The first big African e-commerce elephant has landed in New York. Jumia will list on the exchange at around $1.1-billion, raising a hefty $250-million on listing, with a surprise new investor Mastercard subscribing for $55-million of that amount.
SA-based cell phone company MTN, which helped finance the company when it was initiated, will own 22% of the company and has decided to hold on to its stake for the time being.
Jumia, the smaller African version of Chinese giant Alibaba, operates in 14 African countries and sells everything from computers and smartphones to nappies and sneakers. The company’s online marketplace has 81,000 active merchants and provides hotel and flight booking, online classified ads and food delivery on its platform.
The valuation set by the market was in the mid-range of the indicative value set by the underwriters, and the listing constitutes a solid vote of confidence in the future of African tech and the growth of the African retail sector.
The listing also constitutes a big boost for MTN. It will solidify the valuation of the company, although MTN’s stake will slightly decline since a whole new set of investors will be added to the shareholder register.
MTN CEO Rob Shuter said Jumia is an exciting company. “We are proud to be founders of the company and its vote of confidence of tech and e-commerce in Africa.” In an interview with Business Maverick, Shutter said the listing process has been “very exciting for us as Africans that a home-grown company can successfully list on the New York Stock Exchange. We wish them the best”.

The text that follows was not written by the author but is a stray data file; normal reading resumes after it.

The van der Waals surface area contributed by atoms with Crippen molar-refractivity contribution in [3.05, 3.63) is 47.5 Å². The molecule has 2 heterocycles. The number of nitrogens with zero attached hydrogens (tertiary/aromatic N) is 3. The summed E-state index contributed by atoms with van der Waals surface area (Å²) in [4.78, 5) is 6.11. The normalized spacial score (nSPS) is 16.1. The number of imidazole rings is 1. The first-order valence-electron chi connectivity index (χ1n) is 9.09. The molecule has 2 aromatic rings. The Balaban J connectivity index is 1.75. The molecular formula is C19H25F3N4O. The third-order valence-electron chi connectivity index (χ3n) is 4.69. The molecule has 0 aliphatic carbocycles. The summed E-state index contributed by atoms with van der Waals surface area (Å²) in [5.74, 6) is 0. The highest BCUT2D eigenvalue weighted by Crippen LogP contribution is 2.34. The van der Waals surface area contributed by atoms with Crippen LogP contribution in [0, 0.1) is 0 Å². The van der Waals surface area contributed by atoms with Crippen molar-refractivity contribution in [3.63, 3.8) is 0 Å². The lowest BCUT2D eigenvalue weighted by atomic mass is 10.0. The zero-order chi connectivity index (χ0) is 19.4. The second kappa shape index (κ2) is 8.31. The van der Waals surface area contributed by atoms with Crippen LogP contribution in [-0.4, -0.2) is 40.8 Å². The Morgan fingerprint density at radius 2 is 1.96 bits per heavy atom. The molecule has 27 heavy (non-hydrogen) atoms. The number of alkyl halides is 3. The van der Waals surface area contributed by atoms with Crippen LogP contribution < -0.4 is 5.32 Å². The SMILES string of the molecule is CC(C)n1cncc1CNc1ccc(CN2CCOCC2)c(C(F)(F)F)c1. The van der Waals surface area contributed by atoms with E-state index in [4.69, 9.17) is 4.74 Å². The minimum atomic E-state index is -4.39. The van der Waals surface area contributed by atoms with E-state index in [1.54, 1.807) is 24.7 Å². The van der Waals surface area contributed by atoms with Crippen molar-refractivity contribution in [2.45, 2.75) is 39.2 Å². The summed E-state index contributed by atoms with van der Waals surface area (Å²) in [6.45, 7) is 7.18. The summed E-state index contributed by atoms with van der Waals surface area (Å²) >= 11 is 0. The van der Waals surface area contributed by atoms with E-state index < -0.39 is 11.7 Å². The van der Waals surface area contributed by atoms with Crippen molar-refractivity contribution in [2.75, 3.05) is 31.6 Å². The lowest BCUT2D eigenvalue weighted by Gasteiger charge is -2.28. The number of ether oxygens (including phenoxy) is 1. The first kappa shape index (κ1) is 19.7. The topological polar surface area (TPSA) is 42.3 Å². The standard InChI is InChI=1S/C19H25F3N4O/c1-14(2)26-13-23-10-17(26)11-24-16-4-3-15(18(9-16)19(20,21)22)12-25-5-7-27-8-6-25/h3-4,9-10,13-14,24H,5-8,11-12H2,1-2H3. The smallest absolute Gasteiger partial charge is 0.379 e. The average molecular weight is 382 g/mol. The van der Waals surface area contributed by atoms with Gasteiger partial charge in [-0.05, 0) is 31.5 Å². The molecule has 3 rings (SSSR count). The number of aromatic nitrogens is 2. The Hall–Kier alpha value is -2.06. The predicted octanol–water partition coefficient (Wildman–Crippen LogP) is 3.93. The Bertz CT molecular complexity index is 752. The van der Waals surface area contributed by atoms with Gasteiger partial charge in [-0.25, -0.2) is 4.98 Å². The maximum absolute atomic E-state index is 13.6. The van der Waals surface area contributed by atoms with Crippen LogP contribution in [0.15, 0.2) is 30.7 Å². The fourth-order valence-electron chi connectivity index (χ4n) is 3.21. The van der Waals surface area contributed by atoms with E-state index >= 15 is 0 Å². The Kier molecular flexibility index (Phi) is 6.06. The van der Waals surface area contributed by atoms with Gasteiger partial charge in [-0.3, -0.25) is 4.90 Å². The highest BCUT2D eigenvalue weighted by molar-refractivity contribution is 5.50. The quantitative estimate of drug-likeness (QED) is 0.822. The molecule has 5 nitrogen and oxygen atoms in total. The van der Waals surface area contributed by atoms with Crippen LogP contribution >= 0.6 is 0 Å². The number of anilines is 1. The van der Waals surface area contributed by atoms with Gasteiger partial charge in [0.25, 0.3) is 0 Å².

The listing is significant for another reason too: Jumia is among a whole slew of companies coming to the New York exchange which are currently loss-making. The filing documents show that the company‘s operating losses increased from $173-million in 2017 to $190-million in 2018. On the other hand, turnover increased at a faster rate, suggesting the company is heading in the direction of profitability.
The listing underlines, if such a thing were necessary, the enormous appetite international investors have at the moment for technology companies, even if they are loss-making at the point of listing.
MTN said in the past that it might consider reducing its stake in Jumia as one of the measures it intends taking to keep its overall debt at a manageable rate. But Shuter said the company has no immediate plans to divest itself from Jumia, which is, in fact, one of three e-commerce start-ups the company has supported.
Shuter said the company will continue to take advantage of its link with Jumia, mainly to support a mobile money payment system and as an avenue to sell airtime and subscriptions.
Jumia’s other investors include French liquor maker Pernod Ricard, cell-phone company Orange, and German start-up initiator Rocket Internet. It has had $770-million from investors since the company was established in 2012. DM
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